Mar 18

Rev Gav

What is God calling us to do?

The over-arching story of God in the world to which we subscribe affects how we ‘do’ and ‘be’ church, and it matters.

Our view of God, and our understanding of the story in which we find ourselves, shapes how we ‘be’ and ‘do’ church together. It seems that, in the wider church, there are two opposing narratives to which you can subscribe, and you will hear these two narratives preached from pulpits across the country, and it is vital you decide which narrative you are going to follow.

The first narrative says that this world is doomed, that it is heading for inevitable destruction, and that the role of the church is to convince people to become Christians to save them from annihilation, and to gather in our church buildings as places of safety, to shelter together, and tread water until either we die and get to heaven or Jesus returns.

The second narrative says that God loves this world and is in the process of redeeming it, restoring it, and renewing it, and that one day heaven and earth will one day again overlap in a new Eden, and that the role of the church is to be bringers of heaven to earth, and to invite people to meet Jesus and join in with the ongoing mission of God in the world.

Well, if you have read or listened to any of my messages, you will know to which camp I belong! However, what we believe about this overarching story — or the gospel — matters, because it shapes how we ‘do’ and ‘be’ church.

John Mark Comer, in his book, Practicing the Way describes the gospel as this:

“God has drawn near to us in Jesus — us, we who are sinful, broken, wounded, mortal, dying, and incapable of self-saving, with many of us completely uninterested in God or even enemies of God — to draw us into his inner life, to heal us by immersing us within the fold of his Trinitarian love, and then to send us out into the world as agents of his love.”

Agents of his love. That is it. Exactly. We are God’s ambassadors or agents in the world, called to proclaim Jesus Christ as Lord and be witnesses to God’s love. In other words, we are called to be a blessing to the world.

Jürgen Moltmann (I always feel it is a good idea to quote someone far brainier than me) wrote, “The church of God does not have a mission but the God of mission has a church.” I love that. It is bang on. And God’s mission is very simple. God’s plan has never changed. He called Abraham to bless the world that the world might know that God is God. He called Israel to bless the world that the world might know that God is God. He calls Christians to bless the world that the world might know that God is God. The point of being a Christian is not just so we can be connected to God or go to heaven when we die. Yes, it is absolutely right, important and necessary that we are connected to Jesus, but the point of the connection to Jesus is so we can join with Jesus, as children of God, in God’s ongoing mission in the world.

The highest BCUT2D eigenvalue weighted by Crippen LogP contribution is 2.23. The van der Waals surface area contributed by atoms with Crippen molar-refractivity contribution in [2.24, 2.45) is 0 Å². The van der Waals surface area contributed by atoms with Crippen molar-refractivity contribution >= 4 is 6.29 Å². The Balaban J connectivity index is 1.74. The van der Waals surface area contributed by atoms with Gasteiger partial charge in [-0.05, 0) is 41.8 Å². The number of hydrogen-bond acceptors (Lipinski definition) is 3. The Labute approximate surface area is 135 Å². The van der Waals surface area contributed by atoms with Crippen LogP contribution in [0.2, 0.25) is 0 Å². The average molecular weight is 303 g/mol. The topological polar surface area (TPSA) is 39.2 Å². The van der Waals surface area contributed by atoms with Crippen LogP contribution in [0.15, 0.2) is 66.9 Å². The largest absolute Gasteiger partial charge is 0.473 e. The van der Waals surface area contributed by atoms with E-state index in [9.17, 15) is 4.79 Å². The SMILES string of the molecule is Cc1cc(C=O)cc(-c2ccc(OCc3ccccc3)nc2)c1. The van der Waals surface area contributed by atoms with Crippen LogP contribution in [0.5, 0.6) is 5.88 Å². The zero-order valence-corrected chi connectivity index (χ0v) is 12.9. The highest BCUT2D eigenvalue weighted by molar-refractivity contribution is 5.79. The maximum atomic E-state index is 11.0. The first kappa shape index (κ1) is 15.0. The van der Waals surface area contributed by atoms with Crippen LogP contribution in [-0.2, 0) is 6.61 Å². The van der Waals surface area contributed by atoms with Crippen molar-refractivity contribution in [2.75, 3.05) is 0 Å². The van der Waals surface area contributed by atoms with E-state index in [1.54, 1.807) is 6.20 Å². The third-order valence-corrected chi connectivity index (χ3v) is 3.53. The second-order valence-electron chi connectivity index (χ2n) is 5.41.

Each church or congregation has a collective calling to, together, be a blessing, and I wonder if God gathers us in different communities so we can be effective in fulfilling our calling. One church community cannot do everything. For example, some churches have a mission to be political activists fighting for justice, some have a ministry to the homeless, some have a ministry to advocate for the environment, and so on. I lead St. Mark’s, an Anglican Church, and we have a specific calling.

Firstly, something that sets Anglican churches apart from other denominations is that we exist to serve the whole parish. It is why we are called the parish church. We do not exist for our own members, but for everyone living in the parish. For example, it is why our church hall is not St. Mark’s Church hall but quite intentionally called the Parish Hall. It is why everyone living in Smith’s parish can come for baptism, funerals, weddings, or seek pastoral support and a listening ear.

Secondly, we are called to be inclusive. As a parish church, all are welcome, no matter what gender, sexuality, race, age, or social standing. There are no qualifications to attend our public worship or join our community.

Thirdly, we have inherited majestic church buildings — the glorious (if not a little bottom-unfriendly) space in which we gather, and it is not ‘our’ space but a space built to serve and bless the whole community. We are the current stewards of a space where anyone can come, find a listening ear, support, welcome, and sanctuary away from a busy and frenetic secular world.

Every member of our church is called to this mission, and this mission is driven by a deep-seated theological understanding of a God of mission who has a church, and a church that is sent out into the world as agents of his love.



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